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Colin Richardson

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Recent posts by Colin Richardson

The EJB spec page 90 says that in the ejbCreate() and ejbRemove() methods of a BMT stateless session bean, it is OK to call getUserTransaction() but not to use any UserTransaction methods. Is this correct, and if so what would be the point of doing this?
Head First EJB combines the two things together (get the transaction reference and call methods on it), and says (page 228) that these are *not* allowed in ejbCreate() and ejbRemove().
What is *really* allowed in these methods?
In afterCompletion() you cannot call setRollbackOnly() or getRollbackOnly(), because the transaction has completed. Also you cannot access another enterprise bean or a resource manager. Page 512 of Head First EJB says "You can't do any tranaction-related things because you're no longer in a transaction. You can access ONLY your special JNDI context. It's not safe to access resource managers or other beans."
I've just been reading the spec Transactions section, and thought I understood a bit more about accessing resource managers, and how the container includes access to other resources (databases and JMS resources) within an existing transaction, so it seemed to make sense that you can't access a resource manager (and maybe another bean) from afterCompletion() because it's never within a transaction.
But then I remembered that a session bean's ejbCreate(), ejbRemove(), ejbActivate() and ejbPassivate() run in an unspecified transaction context, and we know that a bean is not passivated if it is in a transaction, so we know that ejbPassivate() will not have a transaction. But while these four methods don't allow calls to setRolbackOnly() and getRollbackOnly(), they *do* allow access to resource managers and other beans, which implies that the ability to do these things is not related to being in a transaction.
Does anybody understand why the rules are different for afterCompletion() and the four ejb* methods? I'm trying to understand why, rather than just memorise a table of what's allowed. Is the ability to access another bean and a resource manager really related to being in a transaction? Is there something I've not understood?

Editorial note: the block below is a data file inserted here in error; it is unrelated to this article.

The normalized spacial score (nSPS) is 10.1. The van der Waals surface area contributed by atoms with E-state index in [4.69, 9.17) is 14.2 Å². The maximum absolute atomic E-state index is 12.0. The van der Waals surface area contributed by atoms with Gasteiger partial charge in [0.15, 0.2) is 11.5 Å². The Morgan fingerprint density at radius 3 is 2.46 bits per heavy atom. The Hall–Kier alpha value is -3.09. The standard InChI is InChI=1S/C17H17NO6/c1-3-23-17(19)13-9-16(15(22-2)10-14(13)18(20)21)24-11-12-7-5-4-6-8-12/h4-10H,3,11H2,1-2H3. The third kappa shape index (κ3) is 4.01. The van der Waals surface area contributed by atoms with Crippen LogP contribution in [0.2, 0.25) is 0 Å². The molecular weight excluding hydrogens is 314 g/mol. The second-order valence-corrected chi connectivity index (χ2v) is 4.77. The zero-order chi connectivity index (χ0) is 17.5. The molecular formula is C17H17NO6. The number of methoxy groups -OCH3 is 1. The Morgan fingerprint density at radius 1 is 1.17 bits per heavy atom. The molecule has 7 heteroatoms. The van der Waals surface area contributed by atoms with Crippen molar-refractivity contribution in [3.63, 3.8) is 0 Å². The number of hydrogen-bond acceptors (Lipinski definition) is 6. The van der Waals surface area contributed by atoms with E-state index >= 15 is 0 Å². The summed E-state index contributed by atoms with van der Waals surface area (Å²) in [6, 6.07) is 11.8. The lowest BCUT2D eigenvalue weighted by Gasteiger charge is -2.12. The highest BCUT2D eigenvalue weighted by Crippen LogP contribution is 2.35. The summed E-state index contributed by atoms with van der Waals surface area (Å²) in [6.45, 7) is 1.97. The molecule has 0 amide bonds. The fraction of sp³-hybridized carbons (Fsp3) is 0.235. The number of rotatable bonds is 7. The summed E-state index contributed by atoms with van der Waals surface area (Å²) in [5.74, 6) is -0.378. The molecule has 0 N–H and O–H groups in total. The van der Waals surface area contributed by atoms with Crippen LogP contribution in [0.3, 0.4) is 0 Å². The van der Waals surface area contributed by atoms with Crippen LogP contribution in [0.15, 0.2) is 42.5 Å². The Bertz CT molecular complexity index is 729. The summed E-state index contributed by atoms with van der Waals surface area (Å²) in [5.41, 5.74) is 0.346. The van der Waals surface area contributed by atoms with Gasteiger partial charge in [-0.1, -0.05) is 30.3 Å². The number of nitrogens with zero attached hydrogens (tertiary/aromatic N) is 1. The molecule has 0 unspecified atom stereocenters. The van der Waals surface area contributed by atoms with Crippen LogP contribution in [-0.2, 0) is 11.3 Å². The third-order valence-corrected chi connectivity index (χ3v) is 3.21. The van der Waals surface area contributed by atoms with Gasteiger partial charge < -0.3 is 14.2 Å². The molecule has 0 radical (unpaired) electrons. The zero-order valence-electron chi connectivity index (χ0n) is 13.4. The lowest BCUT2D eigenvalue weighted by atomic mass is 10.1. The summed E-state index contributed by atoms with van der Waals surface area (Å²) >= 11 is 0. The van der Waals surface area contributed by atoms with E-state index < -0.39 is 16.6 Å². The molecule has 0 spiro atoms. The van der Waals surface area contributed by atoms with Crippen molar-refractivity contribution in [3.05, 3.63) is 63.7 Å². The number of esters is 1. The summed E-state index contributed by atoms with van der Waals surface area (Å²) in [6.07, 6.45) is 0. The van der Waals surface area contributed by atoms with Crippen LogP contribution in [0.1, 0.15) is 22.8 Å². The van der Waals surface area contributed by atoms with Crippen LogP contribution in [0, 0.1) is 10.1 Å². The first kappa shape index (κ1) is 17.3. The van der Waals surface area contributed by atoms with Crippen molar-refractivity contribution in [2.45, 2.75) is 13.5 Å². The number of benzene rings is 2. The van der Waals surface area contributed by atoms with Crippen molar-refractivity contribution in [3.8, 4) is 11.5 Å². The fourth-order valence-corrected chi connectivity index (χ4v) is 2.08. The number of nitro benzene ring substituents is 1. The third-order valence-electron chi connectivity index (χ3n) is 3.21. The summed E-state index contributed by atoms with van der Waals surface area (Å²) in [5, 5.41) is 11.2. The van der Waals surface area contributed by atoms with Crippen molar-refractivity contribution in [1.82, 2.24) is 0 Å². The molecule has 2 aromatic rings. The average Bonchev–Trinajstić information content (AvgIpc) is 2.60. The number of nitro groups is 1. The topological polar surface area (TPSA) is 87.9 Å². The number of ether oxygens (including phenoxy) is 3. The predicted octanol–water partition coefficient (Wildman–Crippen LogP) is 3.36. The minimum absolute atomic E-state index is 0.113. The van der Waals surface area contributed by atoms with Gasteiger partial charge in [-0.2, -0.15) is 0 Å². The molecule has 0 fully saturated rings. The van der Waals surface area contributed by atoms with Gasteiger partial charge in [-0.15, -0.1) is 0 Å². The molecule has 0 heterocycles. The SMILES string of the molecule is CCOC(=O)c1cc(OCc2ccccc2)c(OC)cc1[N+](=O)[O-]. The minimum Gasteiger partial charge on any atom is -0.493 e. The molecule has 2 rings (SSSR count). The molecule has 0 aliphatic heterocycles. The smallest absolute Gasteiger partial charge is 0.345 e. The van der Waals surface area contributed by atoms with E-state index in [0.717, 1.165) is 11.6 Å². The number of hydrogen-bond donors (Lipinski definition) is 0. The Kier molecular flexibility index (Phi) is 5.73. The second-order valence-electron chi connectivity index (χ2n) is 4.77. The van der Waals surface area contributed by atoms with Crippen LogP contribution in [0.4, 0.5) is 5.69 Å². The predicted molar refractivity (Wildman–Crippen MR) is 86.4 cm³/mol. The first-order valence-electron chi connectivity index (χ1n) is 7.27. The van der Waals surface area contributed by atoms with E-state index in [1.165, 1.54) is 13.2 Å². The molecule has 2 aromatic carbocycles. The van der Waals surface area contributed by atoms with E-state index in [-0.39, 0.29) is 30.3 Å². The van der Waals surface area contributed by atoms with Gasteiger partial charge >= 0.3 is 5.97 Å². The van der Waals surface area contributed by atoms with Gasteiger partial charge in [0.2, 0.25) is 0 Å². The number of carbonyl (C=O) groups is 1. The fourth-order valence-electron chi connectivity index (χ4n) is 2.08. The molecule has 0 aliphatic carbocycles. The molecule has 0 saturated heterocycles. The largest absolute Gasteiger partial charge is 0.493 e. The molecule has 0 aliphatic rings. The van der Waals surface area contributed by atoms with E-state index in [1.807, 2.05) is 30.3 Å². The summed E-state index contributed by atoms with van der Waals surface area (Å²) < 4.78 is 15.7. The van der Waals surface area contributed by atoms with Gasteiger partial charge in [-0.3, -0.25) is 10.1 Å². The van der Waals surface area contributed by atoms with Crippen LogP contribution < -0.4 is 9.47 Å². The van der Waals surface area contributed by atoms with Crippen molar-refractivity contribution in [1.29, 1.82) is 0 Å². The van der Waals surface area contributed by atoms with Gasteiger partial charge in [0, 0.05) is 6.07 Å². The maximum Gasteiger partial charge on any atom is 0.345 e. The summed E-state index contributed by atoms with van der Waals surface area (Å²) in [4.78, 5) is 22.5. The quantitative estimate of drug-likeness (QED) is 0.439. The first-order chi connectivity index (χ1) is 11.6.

The thing that shook me about Sun's guidelines was that it said in the order of 3500 lines of code, or about a working week! I'm not sure I've ever worked with anybody who could write 3500 lines of reliable, properly debugged, commented, well laid out code in a week (or even 3500 lines of rubbish, come to that).
Obviously it all depends on your familiarity with the technologies being used, and the complexity of the application, but I thought the industry average was supposed to be about 100-200 lines a week (although I'm sure JavaRanchers exceed this!)?
I've only just started looking at SCJD certification (I'm just finishing my preparation for SCBCD). However, I have bought Max's book and seen that it deals with NIO. But I also looked at Sun's Certification web site for SCJD, which lists the following restrictions.
The following APIs and facilities may not be used:
Enterprise JavaBeans
Servlets, JSP technology, or any other web-oriented APIs
NIO, the New IO facilities
Java DataBase Connectivity (JDBC) and SQL
Java IDL API and CORBA
Third party software libraries or tools (such as browsers)
Is this now out of date? Do you get instructions that allow NIO when you download the assignment?
Hi Keith
Do you come from a SQL background? I do, and I'm finding EJB-QL a bit tricky because of this. EJB-SQL doesn't seem to do joins explicitly, you have to use IN with a CMR field. On page 239 of the spec, it gives an example of some EJB-QL and the equivalent SQL:
SELECT OBJECT(o)
FROM Order o, IN(o.lineItems) l
WHERE l.quantity > 5
SELECT DISTINCT o.OKEY
FROM ORDERBEAN o, LINEITEM l
WHERE o.OKEY = l.FKEY AND l.QUANTITY > 5
Does this help at all? I'm new to EJB myself, so I might be barking up the wrong tree.
Kathy,
Once again, thanks for another great answer. It's much appreciated.
Colin
Can anybody offer any help on this? Page 172 and 175 of the spec says that ejbActivate() is called when the bean instance is taken from the pool and assigned a specific identity. Does this ever happen other than as a result of a client operation?